German authorities have uncovered a third stash of artwork belonging to the late Cornelius Gurlitt, the son of a Nazi-era art dealer who died in May. An initial stash of paintings, worth $1.3 billion, was discovered in his home, followed by an even more significant hoard in Gurlitt's apartment. Now, investigators tell the AP they've found a few more works at the Munich residence, including "a sculpture that is probably by Edgar Degas and a marble sculpture that, after a first inspection, may be a work of the French artist Auguste Rodin," the task force said in a statement, per the AFP.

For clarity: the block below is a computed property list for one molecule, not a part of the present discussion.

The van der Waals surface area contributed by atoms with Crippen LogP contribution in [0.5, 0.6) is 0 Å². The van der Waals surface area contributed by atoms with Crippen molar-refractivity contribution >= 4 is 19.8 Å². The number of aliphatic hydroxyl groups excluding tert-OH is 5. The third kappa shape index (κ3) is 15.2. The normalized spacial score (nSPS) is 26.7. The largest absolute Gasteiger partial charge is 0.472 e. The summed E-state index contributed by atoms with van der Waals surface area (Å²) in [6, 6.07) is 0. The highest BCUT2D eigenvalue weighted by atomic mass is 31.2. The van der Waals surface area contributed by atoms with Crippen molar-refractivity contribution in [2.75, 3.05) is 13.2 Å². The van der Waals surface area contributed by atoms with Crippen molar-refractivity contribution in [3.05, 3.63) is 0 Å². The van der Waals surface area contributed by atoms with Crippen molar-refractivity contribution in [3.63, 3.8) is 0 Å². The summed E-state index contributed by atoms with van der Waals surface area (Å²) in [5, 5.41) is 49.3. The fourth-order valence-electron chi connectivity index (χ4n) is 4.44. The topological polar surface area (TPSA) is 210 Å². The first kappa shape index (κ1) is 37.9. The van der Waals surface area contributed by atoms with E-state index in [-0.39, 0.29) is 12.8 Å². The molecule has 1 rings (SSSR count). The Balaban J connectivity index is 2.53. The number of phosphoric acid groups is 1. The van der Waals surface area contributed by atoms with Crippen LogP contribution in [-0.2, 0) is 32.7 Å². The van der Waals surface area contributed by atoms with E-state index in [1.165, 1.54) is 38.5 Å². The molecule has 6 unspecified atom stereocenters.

The latest stash also includes "a small number" of other works, the statement said rather vaguely. The hoard was only discovered after Gurlitt's death, investigators said, though it isn't clear where exactly the works were hidden or why they weren't found at an earlier date. The head of the task force, however, promised "thorough research work and a transparent presentation of the new discovery" in the interest of "the victims of Nazi art theft as well as the heirs of Cornelius Gurlitt." The works will be photographed and their images published in the online inventory set up to help match the art to its rightful owners. Click for more on Gurlitt's fascinating story.